I tried—really tried—to shield her from corporate culture and feminine stereotypes.
As a post-modern feminist progressive liberal parent, I was supposed to be the kind of woman who spawned a gender-neutral, omni-racial child. When I was pregnant, my prevailing philosophy was that gender was a construct created by social convention, and I was convinced my child would transcend the imposed definitions of femininity or masculinity.
When I gave birth to my daughter I dressed her in taupe, gave her non-specific wooden toys whittled by elves, and kept her away from any media that insisted girlhood is outlined by a particular definition.
I sent my child to a hippy wholesome Waldorf school where she spent her days identifying types of bark. I limited her screen time and tried to introduce a variety of stimuli that avoided all platforms of stereotypes.
But you know something? My daughter still got into everything pink, and everything princess.
It was unavoidable. I tried. Oh god, did I try. But unless I was going to move to an intentional community and live in a geodesic dome off the grid, chances were my kid would at some point be exposed to American culture at large. I made a true effort to avoid indoctrinating her with conventional feminine interests, yet despite my insistence that girls could play with trucks, my daughter formed her own preferences to everything Disney Princess.
After a while I gave up. My house now looks like Disney has had explosive diarrhea all over it. Frozen dresses, Little Mermaid Barbies, and an endless array of sweatshop-produced plastic toys litter every room. I tried to direct her attention toward goddesses and priestesses from ancient times, but my daughter’s opinion was clear: Princesses were the shit, and she wanted to be one. How could Kali compete with the million-dollar propaganda machine of the Disney empire? Maybe if there were an Artemis cartoon and sexy action doll to go along with it, I would have an easier time selling her value?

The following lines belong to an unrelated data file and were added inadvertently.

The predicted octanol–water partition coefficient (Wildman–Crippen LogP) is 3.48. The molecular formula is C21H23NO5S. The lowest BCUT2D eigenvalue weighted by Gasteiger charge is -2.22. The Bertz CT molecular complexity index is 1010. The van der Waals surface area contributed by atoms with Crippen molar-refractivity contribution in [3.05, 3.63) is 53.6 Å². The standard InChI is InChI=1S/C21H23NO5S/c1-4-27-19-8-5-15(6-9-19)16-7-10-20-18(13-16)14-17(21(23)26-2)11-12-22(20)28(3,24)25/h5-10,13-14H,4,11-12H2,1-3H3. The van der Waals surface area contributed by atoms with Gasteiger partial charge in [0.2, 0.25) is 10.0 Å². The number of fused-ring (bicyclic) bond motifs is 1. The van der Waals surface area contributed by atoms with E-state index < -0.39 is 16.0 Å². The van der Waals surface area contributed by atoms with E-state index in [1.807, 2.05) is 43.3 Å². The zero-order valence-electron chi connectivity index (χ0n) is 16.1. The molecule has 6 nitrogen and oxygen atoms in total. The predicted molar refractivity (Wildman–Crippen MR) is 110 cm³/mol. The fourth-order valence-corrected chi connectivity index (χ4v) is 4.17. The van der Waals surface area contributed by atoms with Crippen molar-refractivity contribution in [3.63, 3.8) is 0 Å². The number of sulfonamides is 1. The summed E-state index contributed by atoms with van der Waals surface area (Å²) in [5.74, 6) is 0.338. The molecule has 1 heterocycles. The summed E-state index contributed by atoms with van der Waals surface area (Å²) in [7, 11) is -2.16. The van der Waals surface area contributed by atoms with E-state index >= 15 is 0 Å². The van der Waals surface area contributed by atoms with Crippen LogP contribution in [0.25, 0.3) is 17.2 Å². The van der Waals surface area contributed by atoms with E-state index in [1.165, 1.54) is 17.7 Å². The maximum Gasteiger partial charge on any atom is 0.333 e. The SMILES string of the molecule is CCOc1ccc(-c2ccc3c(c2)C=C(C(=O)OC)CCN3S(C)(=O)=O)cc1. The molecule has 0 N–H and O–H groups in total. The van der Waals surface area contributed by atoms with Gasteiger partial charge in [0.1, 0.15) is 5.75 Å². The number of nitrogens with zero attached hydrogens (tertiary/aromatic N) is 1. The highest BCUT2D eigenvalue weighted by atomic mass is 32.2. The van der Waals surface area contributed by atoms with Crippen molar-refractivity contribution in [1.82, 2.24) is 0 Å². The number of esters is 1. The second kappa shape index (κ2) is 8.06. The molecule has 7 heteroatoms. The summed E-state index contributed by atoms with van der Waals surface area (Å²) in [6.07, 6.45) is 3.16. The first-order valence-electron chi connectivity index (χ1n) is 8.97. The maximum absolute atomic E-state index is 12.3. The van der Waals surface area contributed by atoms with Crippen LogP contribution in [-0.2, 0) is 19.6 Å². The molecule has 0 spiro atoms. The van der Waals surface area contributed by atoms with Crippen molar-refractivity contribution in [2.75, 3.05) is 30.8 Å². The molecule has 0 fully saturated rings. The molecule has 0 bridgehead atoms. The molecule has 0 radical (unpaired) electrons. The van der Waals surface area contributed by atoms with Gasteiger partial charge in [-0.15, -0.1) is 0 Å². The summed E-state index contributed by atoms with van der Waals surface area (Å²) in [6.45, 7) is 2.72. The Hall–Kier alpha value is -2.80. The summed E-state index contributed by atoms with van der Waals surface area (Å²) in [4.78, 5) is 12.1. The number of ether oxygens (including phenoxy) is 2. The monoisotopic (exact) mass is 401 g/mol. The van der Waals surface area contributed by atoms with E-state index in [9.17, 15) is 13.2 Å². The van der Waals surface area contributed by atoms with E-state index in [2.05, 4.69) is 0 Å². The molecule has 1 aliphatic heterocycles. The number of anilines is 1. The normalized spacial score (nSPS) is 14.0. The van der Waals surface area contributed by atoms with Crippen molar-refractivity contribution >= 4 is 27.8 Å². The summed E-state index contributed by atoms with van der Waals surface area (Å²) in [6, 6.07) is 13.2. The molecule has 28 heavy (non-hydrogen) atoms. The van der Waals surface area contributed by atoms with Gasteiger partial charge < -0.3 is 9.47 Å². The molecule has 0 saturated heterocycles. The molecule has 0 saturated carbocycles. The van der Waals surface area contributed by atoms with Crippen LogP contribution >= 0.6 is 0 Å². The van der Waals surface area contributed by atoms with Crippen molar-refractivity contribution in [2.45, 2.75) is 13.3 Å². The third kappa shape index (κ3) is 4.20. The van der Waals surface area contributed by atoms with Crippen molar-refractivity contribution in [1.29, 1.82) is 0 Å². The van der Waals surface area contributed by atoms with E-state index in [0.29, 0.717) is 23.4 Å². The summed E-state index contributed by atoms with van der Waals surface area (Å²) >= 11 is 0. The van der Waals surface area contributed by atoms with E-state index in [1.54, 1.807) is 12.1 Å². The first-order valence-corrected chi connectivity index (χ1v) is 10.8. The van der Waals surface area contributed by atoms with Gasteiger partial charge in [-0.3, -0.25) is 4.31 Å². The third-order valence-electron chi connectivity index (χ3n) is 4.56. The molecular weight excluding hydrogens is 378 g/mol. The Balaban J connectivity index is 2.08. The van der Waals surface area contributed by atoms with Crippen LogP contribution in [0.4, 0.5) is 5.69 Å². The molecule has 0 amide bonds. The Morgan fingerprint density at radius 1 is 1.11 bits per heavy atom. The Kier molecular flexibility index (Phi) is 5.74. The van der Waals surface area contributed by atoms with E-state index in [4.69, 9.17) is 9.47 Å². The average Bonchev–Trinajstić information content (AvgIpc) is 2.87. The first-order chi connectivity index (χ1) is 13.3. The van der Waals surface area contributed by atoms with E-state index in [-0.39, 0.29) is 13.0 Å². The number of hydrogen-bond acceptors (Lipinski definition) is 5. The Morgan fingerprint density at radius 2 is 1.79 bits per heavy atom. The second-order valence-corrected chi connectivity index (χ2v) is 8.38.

I am not alone in suffering through this pandemic. Lots of my friends who eat only biodynamic berries harvested in the moonlight, wear flowing organic clothes that were gifted to them at Burning Man, and say phrases like “paradigm shift” in everyday conversations are experiencing the same thing with their daughters. Despite their intentions to raise children free of big business stimulus, their kids are still captivated by the corporate cacophony of commercialism.
It’s not like my kid has a gun to my head and is forcing me to buy her this stuff. I know I could deny her and insist she follow my moral compass. I do my best to have limits and standards. But kids are intense. When they want something from you, they will wear you down like no other. The CIA could learn a lot from a 5-year-old when it comes to interrogation strategies.
Since I had already allowed the princess paradigm to penetrate my daughter’s psyche (see what I did there, sneaking in the word paradigm?), I decided to ask her what it meant to be a princess.
“Well, princesses are kind. They’re always nice to everyone. They’re also ‘savers’—like how Belle from Beauty and the Beast saves her dad.”
I then had some of my mom friends ask their daughters why they loved princesses. One little girl loved Elsa from Frozen because she has “so many powers” and thinks Princess Sophia “says beautiful things to her sister.” Another little girl wanted to be a princess “to wear a crown, silly,” and because “they are not rude. Them nice.” My daughter’s best friend said she’s interested in princesses because it takes “true wisdom to be a royal princess.”
I was surprised by how interested these girls are in the ethics of princessdom. It almost seems like an innocent obsession if all of them talk about the kindness and character traits of princesses. Yet even though the girls genuinely care about the emotional qualities of their heroines, their vision is consequently manipulated by the aesthetic they are presented with.
The girls are acutely aware of princess fashion. They notice how the princesses wear fancy clothes, and have pretty faces with thin bodies. One little girl would practice walking like Elsa—who has a pretty major sway in the hips—and told her mom she wished she had a similar defined waist and body type. The princess look made an almost equal impact as the princess nature.
The princess personality isn’t the problem as much as the beauty standard she represents. I’m not saying we have to throw pimples on these dolls or give them greasy hair, but the uniform and precise attractiveness definitely seeps into their perceived value. If we want to raise women who believe their significance extends beyond their beauty, we can’t pump little girls with the message that goodness = extravagant dresses and a perfect physique.
This originally appeared on Alternet. Republished here with permission.